• Landlords must obtain tenants’ prior written consent to publish photographs or video recordings of premises, including property interiors for advertising purposes which may show tenants’ possessions.
  • Tenants may make minor alterations, fixtures, additions and renovations with the landlord’s consent, but the landlord cannot unreasonably withhold consent if the alteration, fixture or addition is one from a prescribed list in the 2019 Regulation.
  • Repairs and replacements of hardwired smoke alarms must be carried out by an authorised electrician
  • Non-payment of water usage or utility charges may now result in tenancy termination (in addition to non-payment of rent)
  • Tenants have the right to break their lease if it is signed after 23 March 2020. Tenants will pay a break fee of:
    • 4 weeks rent if less than 25% of the fixed term has expired
    • 3 weeks rent if 25% or more but less than 50% of the fixed term has expired
    • 2 weeks rent if 50% or more but less than 75% of the fixed term has expired
    • 1 week’s rent if 75% or more of the fixed term has expired

To read more, click on the link below.


Why is my property taking so long to find a tenant?

In this current rental market it does take longer to find a suitable tenants and for some properties is may take more effort and different approaches. This is because tenants have more choices now. Rental price is extremely important for this market and need to be adjusted accordingly as it can change fast. If your property is not looked after by the right Property Manager there is more financial loss to you.

As a Property Manager it hurts to see you without any rental income. At Whitestone, we always work hard to secure good tenants for our clients and within a short timeframe.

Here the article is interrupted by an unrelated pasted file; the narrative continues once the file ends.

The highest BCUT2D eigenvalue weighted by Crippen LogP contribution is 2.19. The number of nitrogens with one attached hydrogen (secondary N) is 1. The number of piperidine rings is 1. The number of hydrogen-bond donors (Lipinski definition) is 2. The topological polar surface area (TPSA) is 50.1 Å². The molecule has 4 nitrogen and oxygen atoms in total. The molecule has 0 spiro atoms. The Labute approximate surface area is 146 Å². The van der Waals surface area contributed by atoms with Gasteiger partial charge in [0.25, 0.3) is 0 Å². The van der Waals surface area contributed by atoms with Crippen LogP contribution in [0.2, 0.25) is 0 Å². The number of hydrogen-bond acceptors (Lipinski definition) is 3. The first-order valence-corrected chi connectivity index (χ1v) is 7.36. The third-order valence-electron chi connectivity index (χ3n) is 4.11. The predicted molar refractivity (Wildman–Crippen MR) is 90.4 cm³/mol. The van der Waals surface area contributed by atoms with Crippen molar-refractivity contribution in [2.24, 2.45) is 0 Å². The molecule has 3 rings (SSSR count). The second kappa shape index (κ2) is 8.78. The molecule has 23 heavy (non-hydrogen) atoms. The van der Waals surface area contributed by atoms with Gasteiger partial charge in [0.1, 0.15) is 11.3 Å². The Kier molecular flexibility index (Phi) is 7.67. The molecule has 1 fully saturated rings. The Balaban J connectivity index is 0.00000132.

This is how we manage to minimise your weekly rental loss:

– We assess the market thoroughly and provide update frequently so you can make an informed decision promptly

– We do more than just open homes. We upsell your property.

– We follow up on all prospective tenants, including ones in our database

– We interact and ask for tenants’ feedbacks

– We do private inspections everyday, including Sundays

If your properties are not well look after, it is a simple process to change Agent.

Give us a call and we will take care of the rest for you.

Confidence back in the market for 2020

Sydney’s property price has lifted slightly recently and it is consistent with the increase in auction clearance rates. Investors’ confidence level increased due to lower interest rates, tax cuts and a subtle easing in credit policy. “Based on recent indicators, it looks like price growth over the next 12 months could be above 5 per cent, maybe even around 10 per cent.” Domain economist Trent Wiltshire said.

Having said that, the volume of stock advertised for sale remains low. Is it a good time to sell now or wait? If you want the right answer, we can direct you to our Sales Partner. Contact us for more information.

The rental market is still fragile and with the number of vacant properties on the market it gives tenants more options.